9/4/2012 - 97th Annual Rose Sunday Marks New Academic Year at Judson College
By Michael J. Brooks
Participants in Judson College's 97th annual "Rose Sunday" service on Aug. 26 were happy to find a clear morning, though threatened by Hurricane Isaac, as they walked the few blocks from the college to Siloam Baptist Church.
Many students donned white gloves, and some wore hats, for the traditional procession and worship service marking the commencement of the new academic year.
Rose Sunday was first observed on Sept. 19, 1915 but has its origins much earlier in a tradition begun by the founder and first college president Milo P. Jewett. Jewett underscored the value of Sunday worship service attendance by rapping his cane at the bottom of the stair railing in the students' dormitory to 'encourage' them to walk with him to Siloam every Sunday.
Judson seniors began the day, appropriately in front of Jewett Hall, by passing through a woven ivy chain, crafted and held by the underclassmen in their honor--another long-standing tradition at the college. Each senior wore her academic regalia and a single red rose, the college's signature flower.
Judson president Dr. David Potts, with many faculty and staff members, then led the procession to the church.
Members of Siloam Baptist Church met earlier in the day in order to accommodate the Judson students, faculty and staff at the traditional late morning worship time.
As has been his custom in his presidential address, Potts brought laughter from the crowd by reading some "general regulations" from early college catalogues:
Students had to have permission from the principal to leave campus, to receive any magazines or newspapers and to open accounts in Marion. They were allowed to spend no more than fifty cents per month from their "pocket money." Letters were subject to inspection unless written to parents or guardians, and two offenses merited expulsion: dipping snuff and "communicating with unmarried gentlemen."
Further, Potts noted that a "regular course" in 1911 cost $20.00 and board was $15.00 per month. Campus dress was rigorously prescribed and students were issued two green, two pink and two white uniforms.
Potts then turned to the purpose of the day, noting that the college's namesake, Ann Judson, is a worthy role model for current students.
Ann Hasseltine grew up in Salem, Mass., and, though raised in a Christian home, found Christ in a deeper way at age 16 during the Second Great Awakening, Potts said. She later recorded in her diary, "When I was thus enabled to commit myself into the hands of Christ, my mind was relieved from that distressing weight which had borne it down for so long a time."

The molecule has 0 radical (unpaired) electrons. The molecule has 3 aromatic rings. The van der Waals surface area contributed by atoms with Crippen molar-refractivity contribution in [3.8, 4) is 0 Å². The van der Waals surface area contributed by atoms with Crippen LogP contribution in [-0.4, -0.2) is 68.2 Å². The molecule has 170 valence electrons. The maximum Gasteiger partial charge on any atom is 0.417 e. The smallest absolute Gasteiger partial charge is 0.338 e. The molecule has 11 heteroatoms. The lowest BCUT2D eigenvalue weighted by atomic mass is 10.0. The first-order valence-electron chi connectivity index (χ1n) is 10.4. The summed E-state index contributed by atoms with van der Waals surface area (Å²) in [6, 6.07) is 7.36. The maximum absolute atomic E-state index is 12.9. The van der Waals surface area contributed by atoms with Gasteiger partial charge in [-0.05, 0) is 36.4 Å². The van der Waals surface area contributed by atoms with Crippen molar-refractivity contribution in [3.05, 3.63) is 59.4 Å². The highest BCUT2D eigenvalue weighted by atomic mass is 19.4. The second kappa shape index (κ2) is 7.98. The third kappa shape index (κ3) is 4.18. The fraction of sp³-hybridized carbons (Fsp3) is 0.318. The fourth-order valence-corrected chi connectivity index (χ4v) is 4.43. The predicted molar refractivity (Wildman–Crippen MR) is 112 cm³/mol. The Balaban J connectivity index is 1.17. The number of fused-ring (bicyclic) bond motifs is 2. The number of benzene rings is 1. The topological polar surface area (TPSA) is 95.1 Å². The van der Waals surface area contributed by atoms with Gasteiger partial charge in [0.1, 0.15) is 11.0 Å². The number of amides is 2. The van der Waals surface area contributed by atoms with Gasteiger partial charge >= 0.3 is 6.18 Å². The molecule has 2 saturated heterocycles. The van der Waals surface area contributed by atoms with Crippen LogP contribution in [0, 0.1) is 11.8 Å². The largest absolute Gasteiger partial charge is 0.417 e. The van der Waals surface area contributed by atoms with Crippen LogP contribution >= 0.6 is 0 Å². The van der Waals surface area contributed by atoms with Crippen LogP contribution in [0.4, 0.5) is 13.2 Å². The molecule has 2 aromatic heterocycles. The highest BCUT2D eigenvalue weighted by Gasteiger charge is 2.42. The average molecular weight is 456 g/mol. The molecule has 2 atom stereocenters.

Ann also wrote about a conviction to "try to be useful" in God's work. This conviction bore fruit when she met a Christian teacher named Adoniram Judson. Adoniram and Ann married on Feb. 5, 1812 and set sail for India on Feb. 19. Theirs was the last ship to leave Salem harbor before the outbreak of the War of 1812. En route to India, the Judsons came to the conviction that immersion baptism as taught by Baptists was correct, so they returned funds to the Congregationalists and asked American Baptists for support. After missionaries were told to leave India, the Judsons sailed for Rangoon, Burma.
"They labored for six years before their first convert," Potts said. "But they proved their genius as linguists, learning and translating one of the most difficult languages in the world, giving the Burmese the gift of God's word."
Potts noted that Ann kept her husband alive when he was imprisoned and accused of being a British agent. She visited him daily and bribed the guards to provide food for him. Throughout those years of suffering, Ann Judson repeated her motto, "Bless God and take courage."
Potts said that the Judson's continuing influence is seen at the college. Judson's first Burmese student, Ruth Aung Ra Saga, is from the Kachin tribe where ninety percent of the people claim Christ as Savior. Saga also graduated from the Beeson Divinity School in Birmingham, and is now teaching in the seminary in her tribal area. A current senior, Burmese student Sau Nam, spent the summer ministering to Burmese and other nationals in Nashville. And the college welcomed her fourth Burmese student, Ja Htoi, in this academic session.
"[Many Burmese people] live eternally because of God's grace and the sacrifice of Ann Hasseltine Judson," Potts said. "What's in a name? In our case, a great deal--bless God and take courage!"
Photo: Judson senior Chelbie Greenhaw of Hazel Green, AL, prepares for the processional to Siloam Baptist Church with the final addition to her academic regalia: a rose pinned by her Judson Little Sister. Photo by Bill Mathews.